Stores like us are working even harder to ensure that customers receive the same products in the same time frame and at the same price-point that was in place before the pandemic. Any solution to this supply chain problem is not perfect. Prioritising faster delivery will inevitably lead to higher costs while focusing on lowering product prices will inevitably delay delivery times.

Alternatives and long-term solutions are being explored such as supply chains in eastern Europe. However, this is a time-consuming process primarily due to quality control and logistics.

What you need to know

Already this year, we have had to increase our stock levels to try to compensate for any future delivery delays. Until now, we have been absorbing the increases in transportation costs and raw materials in order to continue to offer our customers such a wide range of furnishings.

Unfortunately, due to the prolonged nature of the pandemic, stock is going to be limited, especially during certain holiday periods. Prices may also have to be increased again in the future with smaller companies likely to be affected to an even greater degree. We want to be completely transparent with our customers and make you all aware that our promotions listed below may be the last chance for you all to purchase EZ Living Furniture items at such low prices.

So, don’t wait to buy that EZ Living Furniture Item you have been eyeing and prioritise our in-stock items. The products available in all retail stores now could sell out and take a long time to return to stock. Shipping delay issues could also mean you are waiting months to receive your items.

Although we are uncertain as to how long these global supply-chain issues will last, we aim to keep you updated at all times. We appreciate your patience during these unprecedented times.

For any queries regarding your order, please contact our Customer Service team by phone, email or live chat:

Monday – Friday 9:30am – 5:00pm

Phone: 0818 222 272

Customer Service Email:

Website Enquiries Email:


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Connacht Tribune

Free House provides a launch pad for Galway’s musical talent



Turnstiles...providing a launching pad for themselves and others.

Groove Tube with Cian O’Connell

Back in the summer of 2019, a series of ticket-free, DIY gigs took place in a packed-out Club Áras na nGael on Dominick Street. Dubbed Free House, the nights breathed life into Galway’s local music scene and raised the profile of the featured acts – as well as that of the venue itself.

It began as a vehicle for punk four-piece Turnstiles who – largely through bass player Jake Tiernan – curated and performed in the events and, as they went from the strength to strength, so too did the project.

Now, as venues prepare to welcome fully-fledged gigs back, Free House is returning, with Jake and Turnstiles’ drummer Luke Mulliez facilitating the project.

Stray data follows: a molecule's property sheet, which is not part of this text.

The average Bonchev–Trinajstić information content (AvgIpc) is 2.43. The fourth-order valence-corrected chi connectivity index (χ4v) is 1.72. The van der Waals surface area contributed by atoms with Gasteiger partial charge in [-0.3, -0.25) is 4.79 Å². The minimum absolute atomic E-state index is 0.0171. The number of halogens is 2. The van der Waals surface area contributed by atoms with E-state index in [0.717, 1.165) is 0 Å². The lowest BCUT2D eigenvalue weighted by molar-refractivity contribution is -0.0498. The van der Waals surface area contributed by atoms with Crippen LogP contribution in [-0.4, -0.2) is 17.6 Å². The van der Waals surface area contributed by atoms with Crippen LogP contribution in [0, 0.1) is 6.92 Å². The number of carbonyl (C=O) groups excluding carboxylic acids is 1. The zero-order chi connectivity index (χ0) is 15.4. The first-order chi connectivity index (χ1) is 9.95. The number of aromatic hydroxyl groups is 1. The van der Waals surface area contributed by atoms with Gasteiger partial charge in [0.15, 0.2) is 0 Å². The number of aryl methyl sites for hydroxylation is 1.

Beginning this Friday with two surprise bands back in Áras na nGael, the plan is to stage an event every two weeks.

When they first occurred, the gigs were defined by their inclusivity as much as the quality of the acts that performed. It was all manner of artist in a venue that could host any type of gig-goer. The challenge now is to cultivate the same atmosphere in an ever-changing environment.

“I’ve had this fear that, even for the next year, everything is going to have to be super regulated and what was good about those gigs was that everything was unregulated,” Jake admits.

“The furthest I can see restrictions going is a capacity limit so if they say ‘a hundred people max’ then that’s fine. We could have a hundred free tickets and I think we could get the same atmosphere.

For more, read this week’s Connacht Tribune.

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Connacht Tribune

One half of Hollywood’s golden couple sings Galway’s praises after trip



Magic Mike star Joe Manganiello and his chihuahua Bubbles, with Fergus Lally of Galway’s Celtic Chauffeurs at the Cliffs of Moher.

He may be married to the highest paid actress in the world, but that did not stop Magic Mike star Joe Manganiello savouring the best that Galway had to offer – hailing the people, the cheese, chocolate and salmon during his trip west.

The American actor, who played stripper Big Dick Richie in Steven Soderbergh’s box office hit Magic Mike, was not joined by Modern Family’s Sofía Vergara until a week later on his trip around Cork.

But he did ring his wife of six years in the US while exploring the countryside of south Galway and Clare with guide, Fergus Lally, who had picked him and his chihuahua Bubbles up from the Glenlo Abbey Hotel in Bushypark on the city’s edge.

“I had a great time with him. I brought him to the Cliffs of Moher and along the way we stopped off at the Hazel Mountain Chocolate factory, the cheese shop at the Aillwee Caves and he had a tasting at the Burren Smoke House in Lisdoonvarna,” reveals Fergus.

“He had an amazing time tasting all the foods. The back of the car was full – everybody did well out of him. He was blown away with the places I brought him. He loved the history of the Corcomroe Abbey and Dunguaire Castle in Kinvara. He was a great guy. I was delighted to drive him. The two of us just clicked.”

Read the full story in this week’s Connacht Tribune, on sale in shops now – or you can download the digital edition from